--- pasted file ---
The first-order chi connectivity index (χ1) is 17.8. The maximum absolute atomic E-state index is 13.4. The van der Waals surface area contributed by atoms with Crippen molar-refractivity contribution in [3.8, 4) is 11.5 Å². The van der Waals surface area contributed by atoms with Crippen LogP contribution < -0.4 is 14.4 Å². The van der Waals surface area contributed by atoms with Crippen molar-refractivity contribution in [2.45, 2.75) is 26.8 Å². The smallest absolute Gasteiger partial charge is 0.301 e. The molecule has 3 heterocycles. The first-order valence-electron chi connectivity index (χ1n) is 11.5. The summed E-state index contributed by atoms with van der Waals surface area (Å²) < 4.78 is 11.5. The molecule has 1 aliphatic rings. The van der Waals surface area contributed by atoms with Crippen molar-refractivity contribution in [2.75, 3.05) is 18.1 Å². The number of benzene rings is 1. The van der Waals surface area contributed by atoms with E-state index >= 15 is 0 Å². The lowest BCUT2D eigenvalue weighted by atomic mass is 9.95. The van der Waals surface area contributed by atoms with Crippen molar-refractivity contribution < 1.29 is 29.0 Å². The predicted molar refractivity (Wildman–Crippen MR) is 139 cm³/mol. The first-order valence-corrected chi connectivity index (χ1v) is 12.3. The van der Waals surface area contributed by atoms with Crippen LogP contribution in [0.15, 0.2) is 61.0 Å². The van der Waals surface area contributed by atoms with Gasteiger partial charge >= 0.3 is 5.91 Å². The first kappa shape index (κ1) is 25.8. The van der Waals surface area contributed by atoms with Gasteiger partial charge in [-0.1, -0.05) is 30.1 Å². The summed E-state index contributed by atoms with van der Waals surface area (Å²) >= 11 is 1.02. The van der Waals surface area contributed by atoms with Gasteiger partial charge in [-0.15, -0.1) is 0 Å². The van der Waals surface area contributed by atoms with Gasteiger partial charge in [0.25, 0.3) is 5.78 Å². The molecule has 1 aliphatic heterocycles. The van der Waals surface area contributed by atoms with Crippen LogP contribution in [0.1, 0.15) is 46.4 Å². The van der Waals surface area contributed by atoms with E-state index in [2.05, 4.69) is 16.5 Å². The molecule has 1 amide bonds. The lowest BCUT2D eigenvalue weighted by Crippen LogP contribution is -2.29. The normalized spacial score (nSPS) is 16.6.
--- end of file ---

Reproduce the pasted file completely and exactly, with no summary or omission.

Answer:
The first-order chi connectivity index (χ1) is 17.8. The maximum absolute atomic E-state index is 13.4. The van der Waals surface area contributed by atoms with Crippen molar-refractivity contribution in [3.8, 4) is 11.5 Å². The van der Waals surface area contributed by atoms with Crippen LogP contribution < -0.4 is 14.4 Å². The van der Waals surface area contributed by atoms with Crippen molar-refractivity contribution in [2.45, 2.75) is 26.8 Å². The smallest absolute Gasteiger partial charge is 0.301 e. The molecule has 3 heterocycles. The first-order valence-electron chi connectivity index (χ1n) is 11.5. The summed E-state index contributed by atoms with van der Waals surface area (Å²) < 4.78 is 11.5. The molecule has 1 aliphatic rings. The van der Waals surface area contributed by atoms with Crippen molar-refractivity contribution in [2.75, 3.05) is 18.1 Å². The number of benzene rings is 1. The van der Waals surface area contributed by atoms with E-state index >= 15 is 0 Å². The lowest BCUT2D eigenvalue weighted by atomic mass is 9.95. The van der Waals surface area contributed by atoms with Crippen molar-refractivity contribution < 1.29 is 29.0 Å². The predicted molar refractivity (Wildman–Crippen MR) is 139 cm³/mol. The first-order valence-corrected chi connectivity index (χ1v) is 12.3. The van der Waals surface area contributed by atoms with Crippen LogP contribution in [0.15, 0.2) is 61.0 Å². The van der Waals surface area contributed by atoms with Gasteiger partial charge >= 0.3 is 5.91 Å². The first kappa shape index (κ1) is 25.8. The van der Waals surface area contributed by atoms with Gasteiger partial charge in [-0.1, -0.05) is 30.1 Å². The summed E-state index contributed by atoms with van der Waals surface area (Å²) >= 11 is 1.02. The van der Waals surface area contributed by atoms with Gasteiger partial charge in [-0.15, -0.1) is 0 Å². The van der Waals surface area contributed by atoms with Gasteiger partial charge in [0.25, 0.3) is 5.78 Å². The molecule has 1 aliphatic heterocycles. The van der Waals surface area contributed by atoms with Crippen LogP contribution in [0.1, 0.15) is 46.4 Å². The van der Waals surface area contributed by atoms with E-state index in [2.05, 4.69) is 16.5 Å². The molecule has 1 amide bonds. The lowest BCUT2D eigenvalue weighted by Crippen LogP contribution is -2.29. The normalized spacial score (nSPS) is 16.6.